Medicolegal Causation Investigation of Bacterial Endocarditis Associated with an Oral Surgery Practice Using the INFERENCE Approach

Putri Dianita Ika Meilia*, Maurice P. Zeegers, Herkutanto, Michael D. Freeman

*Corresponding author for this work

Research output: Contribution to journalArticleAcademicpeer-review


Investigating causation is a primary goal in forensic/legal medicine, aiming to establish the connection between an unlawful/negligent act and an adverse outcome. In malpractice litigation involving a healthcare-associated infection due to a failure of infection prevention and control practices, the medicolegal causal analysis needs to quantify the individual causal probabilities to meet the evidentiary requirements of the court. In this paper, we present the investigation of the most probable cause of bacterial endocarditis in a patient who underwent an invasive procedure at a dental/oral surgical practice where an outbreak of bacterial endocarditis had already been identified by the state Department of Health. We assessed the probability that the patient's endocarditis was part of the outbreak versus that it was an unrelated sporadic infection using the INFERENCE (Integration of Forensic Epidemiology and the Rigorous Evaluation of Causation Elements) approach to medicolegal causation analysis. This paper describes the step-by-step application of the INFERENCE approach to demonstrate its utility in quantifying the probability of causation. The use of INFERENCE provides the court with an evidence-based, transparent, and reliable guide to determine liability, causation, and damages.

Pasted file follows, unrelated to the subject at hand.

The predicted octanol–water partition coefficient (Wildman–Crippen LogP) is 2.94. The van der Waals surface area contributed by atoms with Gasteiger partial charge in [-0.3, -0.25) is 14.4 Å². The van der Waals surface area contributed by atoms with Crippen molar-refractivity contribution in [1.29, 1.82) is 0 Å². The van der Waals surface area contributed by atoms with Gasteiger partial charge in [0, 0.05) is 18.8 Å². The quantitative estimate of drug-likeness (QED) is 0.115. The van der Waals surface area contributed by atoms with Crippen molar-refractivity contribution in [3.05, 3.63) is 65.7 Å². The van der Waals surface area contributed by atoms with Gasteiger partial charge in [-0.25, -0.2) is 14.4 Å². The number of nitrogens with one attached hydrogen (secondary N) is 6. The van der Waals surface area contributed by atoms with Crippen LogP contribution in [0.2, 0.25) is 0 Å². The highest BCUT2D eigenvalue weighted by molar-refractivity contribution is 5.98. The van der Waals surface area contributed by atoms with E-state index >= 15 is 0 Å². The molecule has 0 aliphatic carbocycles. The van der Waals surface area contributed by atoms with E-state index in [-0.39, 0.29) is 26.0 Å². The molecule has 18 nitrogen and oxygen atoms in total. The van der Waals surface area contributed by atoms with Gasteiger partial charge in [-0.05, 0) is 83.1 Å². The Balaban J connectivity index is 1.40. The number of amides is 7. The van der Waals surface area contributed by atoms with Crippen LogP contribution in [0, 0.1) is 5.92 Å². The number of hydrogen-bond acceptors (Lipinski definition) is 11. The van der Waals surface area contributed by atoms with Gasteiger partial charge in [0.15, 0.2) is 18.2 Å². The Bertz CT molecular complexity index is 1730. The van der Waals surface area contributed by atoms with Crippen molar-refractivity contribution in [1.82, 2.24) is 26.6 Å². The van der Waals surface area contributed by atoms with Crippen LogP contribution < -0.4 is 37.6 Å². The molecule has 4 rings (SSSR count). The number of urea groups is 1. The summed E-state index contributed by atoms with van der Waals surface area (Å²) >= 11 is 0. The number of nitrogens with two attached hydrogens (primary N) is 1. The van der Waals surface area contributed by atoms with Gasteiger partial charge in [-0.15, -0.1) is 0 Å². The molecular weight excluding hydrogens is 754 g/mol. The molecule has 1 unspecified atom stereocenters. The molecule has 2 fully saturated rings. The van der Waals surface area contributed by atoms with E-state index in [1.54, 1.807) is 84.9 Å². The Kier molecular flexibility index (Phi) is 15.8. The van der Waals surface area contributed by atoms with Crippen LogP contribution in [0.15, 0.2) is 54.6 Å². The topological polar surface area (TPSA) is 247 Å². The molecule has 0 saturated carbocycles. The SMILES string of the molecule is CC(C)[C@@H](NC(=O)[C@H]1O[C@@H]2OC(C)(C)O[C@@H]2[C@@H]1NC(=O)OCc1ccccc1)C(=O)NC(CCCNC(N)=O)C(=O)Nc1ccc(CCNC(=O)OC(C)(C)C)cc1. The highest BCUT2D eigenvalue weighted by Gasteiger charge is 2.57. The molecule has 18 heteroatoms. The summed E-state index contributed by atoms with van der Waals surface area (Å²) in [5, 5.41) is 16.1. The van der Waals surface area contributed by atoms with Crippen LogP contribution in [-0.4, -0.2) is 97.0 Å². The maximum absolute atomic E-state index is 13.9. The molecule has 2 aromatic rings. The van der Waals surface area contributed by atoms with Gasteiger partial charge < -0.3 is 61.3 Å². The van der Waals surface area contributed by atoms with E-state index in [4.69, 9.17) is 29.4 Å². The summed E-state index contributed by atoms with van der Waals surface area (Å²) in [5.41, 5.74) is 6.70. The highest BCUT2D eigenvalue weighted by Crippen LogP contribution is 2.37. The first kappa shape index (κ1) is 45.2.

Original languageEnglish
Article number7530
Number of pages9
JournalInternational Journal of Environmental Research and Public Health
Issue number14
Publication statusPublished - Jul 2021


  • INFERENCE approach
  • malpractice litigation
  • medicolegal causal analysis
  • quantification of causation
  • bacterial endocarditis
  • infection prevention and control practices

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